BRCA gene mutation 'doesn't affect breast cancer survival'

New thinking on BRCA treatment

Breast cancer survival not affected by faulty BRCA genes

The gene has come to be known as the "Jolie gene", after the actress Angelina Jolie, who revealed in a New York Times article that she'd had a double mastectomy after testing positive for BRCA 1.

The researchers found that 12 percent of patients had a pathogenic BRCA mutation.

"Women benefit from receiving high-quality information about breast cancer prior to their first visit with a surgeon", senior study author Dr.

Past studies have suggested 45%-90% of women with the mutation develop breast cancer during their lifetime, compared to roughly 12.5% of women developing breast cancer in their lifetime overall in the UK. The decision marks the first time a drug is indicated specifically for BRCA-mutated breast cancer.

The National Cancer Institute estimates that about 253,000 women will be diagnosed with breast cancer this year and that more than 40,000 will die of the disease.

The researchers say that these findings could give women "more confidence and control" when making decisions about their treatment.

The majority of women (89%) underwent chemotherapy. Dave Fredrickson, Executive Vice President, Head of the Oncology Business Unit, AstraZeneca, recognizes the importance of the news: "This is significant for breast cancer patients, as the identification of BRCA status, in addition to hormone receptor and HER2 status, becomes a potentially critical step in the management of their disease".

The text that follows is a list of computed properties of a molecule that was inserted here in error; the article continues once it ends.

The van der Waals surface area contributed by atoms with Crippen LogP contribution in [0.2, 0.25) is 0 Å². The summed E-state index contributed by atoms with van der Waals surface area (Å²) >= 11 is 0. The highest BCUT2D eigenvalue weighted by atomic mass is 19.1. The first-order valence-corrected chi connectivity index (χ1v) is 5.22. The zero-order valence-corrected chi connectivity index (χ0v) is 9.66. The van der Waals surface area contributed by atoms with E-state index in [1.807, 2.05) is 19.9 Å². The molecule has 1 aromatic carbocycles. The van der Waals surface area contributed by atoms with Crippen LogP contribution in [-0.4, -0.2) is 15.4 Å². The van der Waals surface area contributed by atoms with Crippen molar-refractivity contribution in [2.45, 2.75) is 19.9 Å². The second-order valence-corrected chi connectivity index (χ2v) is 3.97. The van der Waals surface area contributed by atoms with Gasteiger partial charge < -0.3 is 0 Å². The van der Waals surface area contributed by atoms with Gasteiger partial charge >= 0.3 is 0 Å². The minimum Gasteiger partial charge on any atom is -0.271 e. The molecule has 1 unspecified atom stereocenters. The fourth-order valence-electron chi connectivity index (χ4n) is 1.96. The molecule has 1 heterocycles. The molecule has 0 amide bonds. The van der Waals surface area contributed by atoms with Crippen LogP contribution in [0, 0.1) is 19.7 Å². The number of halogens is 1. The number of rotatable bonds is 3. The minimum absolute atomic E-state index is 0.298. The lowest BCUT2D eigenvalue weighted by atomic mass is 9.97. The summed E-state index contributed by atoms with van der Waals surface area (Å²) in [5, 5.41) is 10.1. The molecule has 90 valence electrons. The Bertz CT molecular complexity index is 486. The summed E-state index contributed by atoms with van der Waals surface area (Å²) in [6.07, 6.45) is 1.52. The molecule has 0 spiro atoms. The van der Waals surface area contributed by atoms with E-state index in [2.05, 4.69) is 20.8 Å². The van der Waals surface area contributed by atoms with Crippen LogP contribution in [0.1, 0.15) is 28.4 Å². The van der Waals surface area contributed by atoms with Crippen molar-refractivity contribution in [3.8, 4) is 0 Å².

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During the course of the study, out of the 2,733 women, there were 678 deaths, including 651 deaths from breast cancer, 18 from other cancers, and nine from other causes.

"The study found that there was no difference in overall survival two, five or ten years after diagnosis for women with and without a BRCA mutation", a press statement said. "These risks determine treatment, and knowing that BRCA1 or BRCA2 mutations do not result in a different prognosis might change the therapeutic approach for these risks".

The good news for young women who carry the infamous BRCA1 or BRCA2 gene is that their chances of survival after conventional breast cancer treatment are the same as those who don't have the mutation.

But faults in these genes raise the risk of developing breast and ovarian cancers, and a higher proportion of women who are aged under 40 when they are diagnosed have these faulty genes compared to older patients.

Most early-stage breast cancer patients have either a lumpectomy or a mastectomy, and many of them get chemotherapy or radiation afterward to destroy any remaining abnormal cells and reduce the risk of cancer coming back.

Professor Peter Fasching, from Friedrich-Alexander University Erlangen-Nuremberg, Germany, added: "This important topic needs more prospective research as preventive surgical measures might have an effect on what might be a very long life after a diagnosis of breast cancer at a young age".

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